Accountability Act Has Strong Impact on Nonprofits as Well as Public Corporations

Article excerpt

Sarbanes-Oxley is having a trickle-down effect on nonprofit organizations, according to Rick McCune. McCune is an Oklahoma City-based assurance partner with Grant Thornton, a national accounting, tax and business advisory organization. McCune focuses on helping clients understand and comply with the Sarbanes-Oxley Act.

Most of the provisions of the American Competitiveness and Corporate Accountability Act of 2002 (commonly known by the names of the act's authors, U.S. Sen. Paul Sarbanes, D-Md., and U.S. Rep. Michael Oxley, R-Ohio) legally apply only to publicly traded companies. But as expectations are raised for public companies, private organizations - particularly those looking for outside funding sources - are likewise being held to a higher standard.

This is not all gloom and doom, said McCune. There might be some positive impact if leaders start to get a better understanding of the economics of their organization, or direct their attention more to efficiencies and assurances (for donators).

Unlike many for-profit businesses, nonprofit organizations are more apt to be managed by individuals who are less skilled in financial management than they are in promoting the organization's mission. Since nonprofits often operate on a little money and a lot of volunteerism, in past years managers may have taken a more relaxed approach to establishing and implementing internal controls. This has left some nonprofit organizations financially vulnerable and therefore unattractive to donors.

More private companies and nonprofits are beginning to focus on efficiency and internal controls, said McCune. Boards of directors are also taking a closer look at corporate governance and internal controls. This is high in the public eye - (management) is feeling some pressure to make sure their internal controls are up to standard.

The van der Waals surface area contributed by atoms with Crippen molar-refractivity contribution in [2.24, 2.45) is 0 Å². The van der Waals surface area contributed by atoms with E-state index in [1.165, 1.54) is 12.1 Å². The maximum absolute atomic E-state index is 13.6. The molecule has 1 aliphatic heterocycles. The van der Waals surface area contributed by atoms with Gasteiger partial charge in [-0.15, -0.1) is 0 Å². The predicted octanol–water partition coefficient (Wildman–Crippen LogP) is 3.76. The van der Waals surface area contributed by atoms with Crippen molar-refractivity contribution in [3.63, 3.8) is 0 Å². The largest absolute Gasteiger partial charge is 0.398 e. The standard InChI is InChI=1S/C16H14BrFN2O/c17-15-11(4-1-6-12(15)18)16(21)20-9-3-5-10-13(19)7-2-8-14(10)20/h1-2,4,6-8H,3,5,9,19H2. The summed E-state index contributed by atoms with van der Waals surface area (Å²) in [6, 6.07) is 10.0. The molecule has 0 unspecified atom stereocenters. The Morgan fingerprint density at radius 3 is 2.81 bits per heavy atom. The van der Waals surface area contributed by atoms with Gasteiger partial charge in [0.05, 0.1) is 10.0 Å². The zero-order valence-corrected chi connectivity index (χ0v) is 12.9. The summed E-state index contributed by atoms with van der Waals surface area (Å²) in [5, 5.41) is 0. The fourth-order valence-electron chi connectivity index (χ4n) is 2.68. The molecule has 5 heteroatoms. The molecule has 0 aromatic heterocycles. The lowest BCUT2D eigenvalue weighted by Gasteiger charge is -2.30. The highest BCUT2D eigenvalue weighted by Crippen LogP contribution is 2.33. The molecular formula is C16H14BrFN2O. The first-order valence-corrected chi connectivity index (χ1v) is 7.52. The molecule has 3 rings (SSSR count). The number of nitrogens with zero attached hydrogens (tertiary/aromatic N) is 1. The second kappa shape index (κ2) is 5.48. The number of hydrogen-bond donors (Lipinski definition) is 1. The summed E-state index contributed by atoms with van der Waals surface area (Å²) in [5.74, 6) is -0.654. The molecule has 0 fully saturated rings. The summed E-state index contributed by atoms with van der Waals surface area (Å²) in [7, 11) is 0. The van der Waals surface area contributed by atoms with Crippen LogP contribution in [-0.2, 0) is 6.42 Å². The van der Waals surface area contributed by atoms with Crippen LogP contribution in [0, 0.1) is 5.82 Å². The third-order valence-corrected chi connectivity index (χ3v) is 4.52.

Though difficult to implement at first, the stricter standards will prove to be a good thing both for the economy and for society as a whole, said McCune. I hope to see companies take the opportunity to not only comply with the requirements of Sarbanes- Oxley, but to really extend that a little bit and add value to their organizations, look at efficiency and financial controls and operations.

When businesses operate more efficiently, profits increase, and the more efficient nonprofits become, the farther donations can go toward remedying social ills.

The Sarbanes-Oxley Act was signed into law on July 30, 2002, inspired by the corporate and accounting scandals of Enron, Arthur Andersen and others. After just a year and a half of implementation, the legislation has already had a profound effect on how business is done. Many publicly traded companies have restructured their boards, revised their accounting practices and updated their ethical guidelines.

Sarbanes-Oxley is most likely creating the desired effect in making businesses realize that very strong responsibilities come with being a public company, and that at the end of the day, accountability stops at the desk of the CEO, who can now be found criminally liable for firm actions, said Grant Thornton CEO Edward Nusbaum.

While nearly all the provisions of the bill apply only to publicly traded corporations, the passage of this bill should serve as a wake-up call to the entire nonprofit community, reads a joint report issued by BoardSource (formerly the National Center for Nonprofit Boards) and Independent Sector, a coalition of nonprofits and corporations.

During these months of intense corporate scrutiny, the Act has also forced the nonprofit sector to analyze its board practices and methods of operation. …

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